University of South Florida administrators will begin dipping into the school's cash reserves to provide raises and cost-of-living increases for faculty and staff.
USF provost Ralph Wilcox announced the decision Friday at a faculty assembly, saying the move is the best approach to managing the "unprecedented magnitude of budget cuts" handed down to the state university system from Tallahassee.
"We do have limited cash reserves that have, over time, been set aside in part for rainy days," Wilcox said. "It doesn't take a provost to tell you that today, it's raining."
The drawdown must be executed judiciously, Wilcox cautioned, or the university could seriously jeopardize its financial well-being for years to come.
"It will demand a careful balance," he said.
Faculty union leader Sherman Dorn said he was pleased to hear the administration is willing to tap its reserves to preserve human resources.
"This is exactly what the union has been saying for months," Dorn said. "It's right to draw down that reserve in tough times."
Faculty members who gathered for the assembly, the first official meeting in USF's new Marshall Student Center, greeted the news with cautious optimism.
"I applaud the effort to build bridges with faculty who have in some cases felt alienated by the budget cuts," said Cornelis Boterbloem, a history professor and chairman of the faculty advisory council for the College of Arts and Sciences. "But words don't make the difference. Actions do."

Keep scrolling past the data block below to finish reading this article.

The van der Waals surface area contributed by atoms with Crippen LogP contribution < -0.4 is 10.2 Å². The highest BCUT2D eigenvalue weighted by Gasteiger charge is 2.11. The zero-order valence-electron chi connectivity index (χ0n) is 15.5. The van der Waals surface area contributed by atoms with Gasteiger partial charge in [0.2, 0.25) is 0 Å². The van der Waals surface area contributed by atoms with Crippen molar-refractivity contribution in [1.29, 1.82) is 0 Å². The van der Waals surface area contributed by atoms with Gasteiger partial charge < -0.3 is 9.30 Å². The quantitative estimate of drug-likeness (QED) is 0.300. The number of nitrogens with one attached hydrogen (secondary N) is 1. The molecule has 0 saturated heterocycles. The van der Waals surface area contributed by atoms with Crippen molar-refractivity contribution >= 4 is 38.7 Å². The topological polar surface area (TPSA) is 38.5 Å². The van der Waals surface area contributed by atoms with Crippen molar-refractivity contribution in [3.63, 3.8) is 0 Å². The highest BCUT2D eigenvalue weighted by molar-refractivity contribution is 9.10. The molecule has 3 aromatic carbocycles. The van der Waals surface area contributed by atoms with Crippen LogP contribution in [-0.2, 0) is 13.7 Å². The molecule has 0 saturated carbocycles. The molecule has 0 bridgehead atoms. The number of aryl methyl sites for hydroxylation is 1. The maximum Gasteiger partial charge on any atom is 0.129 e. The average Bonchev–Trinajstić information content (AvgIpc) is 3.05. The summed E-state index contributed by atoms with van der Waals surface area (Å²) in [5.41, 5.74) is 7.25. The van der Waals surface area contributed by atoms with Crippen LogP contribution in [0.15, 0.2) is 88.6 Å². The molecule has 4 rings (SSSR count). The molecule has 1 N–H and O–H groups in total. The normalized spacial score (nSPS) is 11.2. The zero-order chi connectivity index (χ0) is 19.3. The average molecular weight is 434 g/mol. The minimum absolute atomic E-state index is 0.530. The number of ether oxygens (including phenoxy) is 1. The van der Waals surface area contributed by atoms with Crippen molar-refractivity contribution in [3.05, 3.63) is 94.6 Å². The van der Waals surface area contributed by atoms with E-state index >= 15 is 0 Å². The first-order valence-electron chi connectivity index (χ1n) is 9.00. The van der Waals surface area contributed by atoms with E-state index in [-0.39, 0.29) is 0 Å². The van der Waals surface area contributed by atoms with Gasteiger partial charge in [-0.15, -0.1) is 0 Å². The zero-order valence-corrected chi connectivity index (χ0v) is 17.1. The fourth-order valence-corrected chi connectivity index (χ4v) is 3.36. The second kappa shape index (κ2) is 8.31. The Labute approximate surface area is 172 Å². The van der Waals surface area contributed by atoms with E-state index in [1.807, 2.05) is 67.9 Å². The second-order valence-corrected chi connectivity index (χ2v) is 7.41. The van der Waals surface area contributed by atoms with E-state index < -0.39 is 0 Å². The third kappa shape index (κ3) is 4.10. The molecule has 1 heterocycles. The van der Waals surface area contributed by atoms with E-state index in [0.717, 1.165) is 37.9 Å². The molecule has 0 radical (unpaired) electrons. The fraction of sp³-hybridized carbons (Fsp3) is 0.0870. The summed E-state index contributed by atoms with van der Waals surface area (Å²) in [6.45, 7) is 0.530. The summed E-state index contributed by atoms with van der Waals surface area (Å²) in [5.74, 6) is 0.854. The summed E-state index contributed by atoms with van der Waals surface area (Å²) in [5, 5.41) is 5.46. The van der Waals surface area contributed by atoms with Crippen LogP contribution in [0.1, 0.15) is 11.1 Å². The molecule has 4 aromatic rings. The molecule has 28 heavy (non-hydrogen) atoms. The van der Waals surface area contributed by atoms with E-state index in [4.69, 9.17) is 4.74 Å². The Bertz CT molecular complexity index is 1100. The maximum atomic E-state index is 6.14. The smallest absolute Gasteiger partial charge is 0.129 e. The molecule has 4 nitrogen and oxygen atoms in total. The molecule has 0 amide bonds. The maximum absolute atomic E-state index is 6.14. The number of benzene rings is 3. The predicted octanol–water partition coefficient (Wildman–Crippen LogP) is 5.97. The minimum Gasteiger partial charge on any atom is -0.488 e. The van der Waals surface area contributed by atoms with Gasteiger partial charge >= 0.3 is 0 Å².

USF is facing larger class sizes and diminished course offerings this fall as it struggles under the weight of a $35.6-million loss in state funding, compounded by an additional 4 percent reduction in spending. Administrators eliminated 450 staff members and nontenured faculty positions earlier this year as they dealt with faculty departures three times the rate of the previous year.
The university will make up for the shortfall by hiring part-time and adjunct instructors until it can launch a national and international search to replenish its ranks, Wilcox said Friday.
Additionally, it will use one-time funds to enhance technology in the classroom and to cover travel expenses for faculty and staff training while details are being worked out on how to allocate cash reserves for employee raises.
"For the next two years we can expect to draw upon those reserves to continue institutional growth and progress," Wilcox said. "We just cannot afford to stand still and await an economic recovery."
Donna Winchester can be reached at [email protected] or (727) 893-8413.